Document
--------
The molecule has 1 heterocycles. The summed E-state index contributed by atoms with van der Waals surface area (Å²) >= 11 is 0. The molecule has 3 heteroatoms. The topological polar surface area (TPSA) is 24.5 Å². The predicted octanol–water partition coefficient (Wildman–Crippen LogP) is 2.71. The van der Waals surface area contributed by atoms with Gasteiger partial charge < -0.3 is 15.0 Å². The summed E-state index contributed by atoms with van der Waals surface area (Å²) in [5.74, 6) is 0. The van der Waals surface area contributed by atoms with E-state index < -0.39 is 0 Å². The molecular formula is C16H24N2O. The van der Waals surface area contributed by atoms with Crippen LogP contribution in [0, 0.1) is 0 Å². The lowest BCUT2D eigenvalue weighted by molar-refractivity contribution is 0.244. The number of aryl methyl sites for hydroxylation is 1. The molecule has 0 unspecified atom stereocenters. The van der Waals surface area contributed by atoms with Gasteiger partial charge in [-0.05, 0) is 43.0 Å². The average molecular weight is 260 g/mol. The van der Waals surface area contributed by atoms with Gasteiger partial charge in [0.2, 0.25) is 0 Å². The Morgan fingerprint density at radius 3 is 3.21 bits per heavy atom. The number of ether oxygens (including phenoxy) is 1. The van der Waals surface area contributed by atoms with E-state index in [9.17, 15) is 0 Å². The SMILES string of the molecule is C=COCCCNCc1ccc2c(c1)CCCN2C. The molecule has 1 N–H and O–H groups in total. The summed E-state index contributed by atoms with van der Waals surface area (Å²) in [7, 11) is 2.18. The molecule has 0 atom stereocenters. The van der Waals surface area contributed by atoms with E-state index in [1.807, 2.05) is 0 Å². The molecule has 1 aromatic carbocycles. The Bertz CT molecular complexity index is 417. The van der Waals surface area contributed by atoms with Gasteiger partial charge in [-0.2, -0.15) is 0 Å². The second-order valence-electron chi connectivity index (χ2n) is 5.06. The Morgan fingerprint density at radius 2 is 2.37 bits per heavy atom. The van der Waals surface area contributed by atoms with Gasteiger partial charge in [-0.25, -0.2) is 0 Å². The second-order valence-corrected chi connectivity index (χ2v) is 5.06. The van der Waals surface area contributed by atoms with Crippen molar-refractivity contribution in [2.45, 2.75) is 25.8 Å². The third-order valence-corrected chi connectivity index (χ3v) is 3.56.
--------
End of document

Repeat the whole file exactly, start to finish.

The molecule has 1 heterocycles. The summed E-state index contributed by atoms with van der Waals surface area (Å²) >= 11 is 0. The molecule has 3 heteroatoms. The topological polar surface area (TPSA) is 24.5 Å². The predicted octanol–water partition coefficient (Wildman–Crippen LogP) is 2.71. The van der Waals surface area contributed by atoms with Gasteiger partial charge < -0.3 is 15.0 Å². The summed E-state index contributed by atoms with van der Waals surface area (Å²) in [5.74, 6) is 0. The van der Waals surface area contributed by atoms with E-state index < -0.39 is 0 Å². The molecular formula is C16H24N2O. The van der Waals surface area contributed by atoms with Crippen LogP contribution in [0, 0.1) is 0 Å². The lowest BCUT2D eigenvalue weighted by molar-refractivity contribution is 0.244. The number of aryl methyl sites for hydroxylation is 1. The molecule has 0 unspecified atom stereocenters. The van der Waals surface area contributed by atoms with Gasteiger partial charge in [-0.05, 0) is 43.0 Å². The average molecular weight is 260 g/mol. The van der Waals surface area contributed by atoms with Gasteiger partial charge in [0.2, 0.25) is 0 Å². The Morgan fingerprint density at radius 3 is 3.21 bits per heavy atom. The number of ether oxygens (including phenoxy) is 1. The van der Waals surface area contributed by atoms with E-state index in [9.17, 15) is 0 Å². The SMILES string of the molecule is C=COCCCNCc1ccc2c(c1)CCCN2C. The molecule has 1 N–H and O–H groups in total. The summed E-state index contributed by atoms with van der Waals surface area (Å²) in [7, 11) is 2.18. The molecule has 0 atom stereocenters. The van der Waals surface area contributed by atoms with E-state index in [1.807, 2.05) is 0 Å². The molecule has 1 aromatic carbocycles. The Bertz CT molecular complexity index is 417. The van der Waals surface area contributed by atoms with Gasteiger partial charge in [-0.2, -0.15) is 0 Å². The second-order valence-electron chi connectivity index (χ2n) is 5.06. The Morgan fingerprint density at radius 2 is 2.37 bits per heavy atom. The van der Waals surface area contributed by atoms with Gasteiger partial charge in [-0.25, -0.2) is 0 Å². The second-order valence-corrected chi connectivity index (χ2v) is 5.06. The van der Waals surface area contributed by atoms with Crippen molar-refractivity contribution in [2.45, 2.75) is 25.8 Å². The third-order valence-corrected chi connectivity index (χ3v) is 3.56.